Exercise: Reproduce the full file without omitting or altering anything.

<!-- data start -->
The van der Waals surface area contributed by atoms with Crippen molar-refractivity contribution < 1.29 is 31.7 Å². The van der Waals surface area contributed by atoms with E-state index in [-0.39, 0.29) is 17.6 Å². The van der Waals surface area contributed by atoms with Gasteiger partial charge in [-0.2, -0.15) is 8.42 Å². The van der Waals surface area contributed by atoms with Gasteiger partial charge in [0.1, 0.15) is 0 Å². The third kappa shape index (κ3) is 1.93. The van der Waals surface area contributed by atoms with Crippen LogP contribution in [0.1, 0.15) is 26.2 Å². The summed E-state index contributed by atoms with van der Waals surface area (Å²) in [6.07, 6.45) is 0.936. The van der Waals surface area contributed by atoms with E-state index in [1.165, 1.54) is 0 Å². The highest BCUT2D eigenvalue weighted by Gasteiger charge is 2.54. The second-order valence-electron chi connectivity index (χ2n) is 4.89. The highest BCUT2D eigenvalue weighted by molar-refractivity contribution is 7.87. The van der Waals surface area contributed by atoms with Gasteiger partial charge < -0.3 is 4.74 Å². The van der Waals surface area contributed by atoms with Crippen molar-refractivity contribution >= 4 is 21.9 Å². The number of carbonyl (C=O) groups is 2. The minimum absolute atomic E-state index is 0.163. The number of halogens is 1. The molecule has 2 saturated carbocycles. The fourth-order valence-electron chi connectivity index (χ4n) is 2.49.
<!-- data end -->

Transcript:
The van der Waals surface area contributed by atoms with Crippen molar-refractivity contribution < 1.29 is 31.7 Å². The van der Waals surface area contributed by atoms with E-state index in [-0.39, 0.29) is 17.6 Å². The van der Waals surface area contributed by atoms with Gasteiger partial charge in [-0.2, -0.15) is 8.42 Å². The van der Waals surface area contributed by atoms with Gasteiger partial charge in [0.1, 0.15) is 0 Å². The third kappa shape index (κ3) is 1.93. The van der Waals surface area contributed by atoms with Crippen LogP contribution in [0.1, 0.15) is 26.2 Å². The summed E-state index contributed by atoms with van der Waals surface area (Å²) in [6.07, 6.45) is 0.936. The van der Waals surface area contributed by atoms with E-state index in [1.165, 1.54) is 0 Å². The highest BCUT2D eigenvalue weighted by Gasteiger charge is 2.54. The second-order valence-electron chi connectivity index (χ2n) is 4.89. The highest BCUT2D eigenvalue weighted by molar-refractivity contribution is 7.87. The van der Waals surface area contributed by atoms with Gasteiger partial charge < -0.3 is 4.74 Å². The van der Waals surface area contributed by atoms with Crippen molar-refractivity contribution >= 4 is 21.9 Å². The number of carbonyl (C=O) groups is 2. The minimum absolute atomic E-state index is 0.163. The number of halogens is 1. The molecule has 2 saturated carbocycles. The fourth-order valence-electron chi connectivity index (χ4n) is 2.49.